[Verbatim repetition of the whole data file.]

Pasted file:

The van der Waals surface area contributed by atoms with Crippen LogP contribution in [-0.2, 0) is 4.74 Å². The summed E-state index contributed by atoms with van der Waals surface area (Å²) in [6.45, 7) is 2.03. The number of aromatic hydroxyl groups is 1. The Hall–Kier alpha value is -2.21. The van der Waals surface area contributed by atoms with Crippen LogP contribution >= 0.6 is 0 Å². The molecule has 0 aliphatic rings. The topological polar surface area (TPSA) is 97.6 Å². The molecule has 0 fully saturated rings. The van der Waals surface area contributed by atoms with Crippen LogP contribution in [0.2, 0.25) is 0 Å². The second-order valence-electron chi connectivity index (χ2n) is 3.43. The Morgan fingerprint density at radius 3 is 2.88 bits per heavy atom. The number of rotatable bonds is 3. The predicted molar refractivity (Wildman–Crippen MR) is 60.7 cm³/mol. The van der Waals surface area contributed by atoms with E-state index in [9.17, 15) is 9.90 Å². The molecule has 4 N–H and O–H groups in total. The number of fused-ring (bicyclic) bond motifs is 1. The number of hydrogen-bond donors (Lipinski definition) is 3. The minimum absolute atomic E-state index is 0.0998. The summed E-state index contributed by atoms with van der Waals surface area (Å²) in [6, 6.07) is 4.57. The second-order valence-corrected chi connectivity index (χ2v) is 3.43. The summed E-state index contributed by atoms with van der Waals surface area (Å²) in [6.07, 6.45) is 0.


The van der Waals surface area contributed by atoms with Crippen LogP contribution in [-0.2, 0) is 4.74 Å². The summed E-state index contributed by atoms with van der Waals surface area (Å²) in [6.45, 7) is 2.03. The number of aromatic hydroxyl groups is 1. The Hall–Kier alpha value is -2.21. The van der Waals surface area contributed by atoms with Crippen LogP contribution >= 0.6 is 0 Å². The molecule has 0 aliphatic rings. The topological polar surface area (TPSA) is 97.6 Å². The molecule has 0 fully saturated rings. The van der Waals surface area contributed by atoms with Crippen LogP contribution in [0.2, 0.25) is 0 Å². The second-order valence-electron chi connectivity index (χ2n) is 3.43. The Morgan fingerprint density at radius 3 is 2.88 bits per heavy atom. The number of rotatable bonds is 3. The predicted molar refractivity (Wildman–Crippen MR) is 60.7 cm³/mol. The van der Waals surface area contributed by atoms with E-state index in [9.17, 15) is 9.90 Å². The molecule has 4 N–H and O–H groups in total. The number of fused-ring (bicyclic) bond motifs is 1. The number of hydrogen-bond donors (Lipinski definition) is 3. The minimum absolute atomic E-state index is 0.0998. The summed E-state index contributed by atoms with van der Waals surface area (Å²) in [6, 6.07) is 4.57. The second-order valence-corrected chi connectivity index (χ2v) is 3.43. The summed E-state index contributed by atoms with van der Waals surface area (Å²) in [6.07, 6.45) is 0.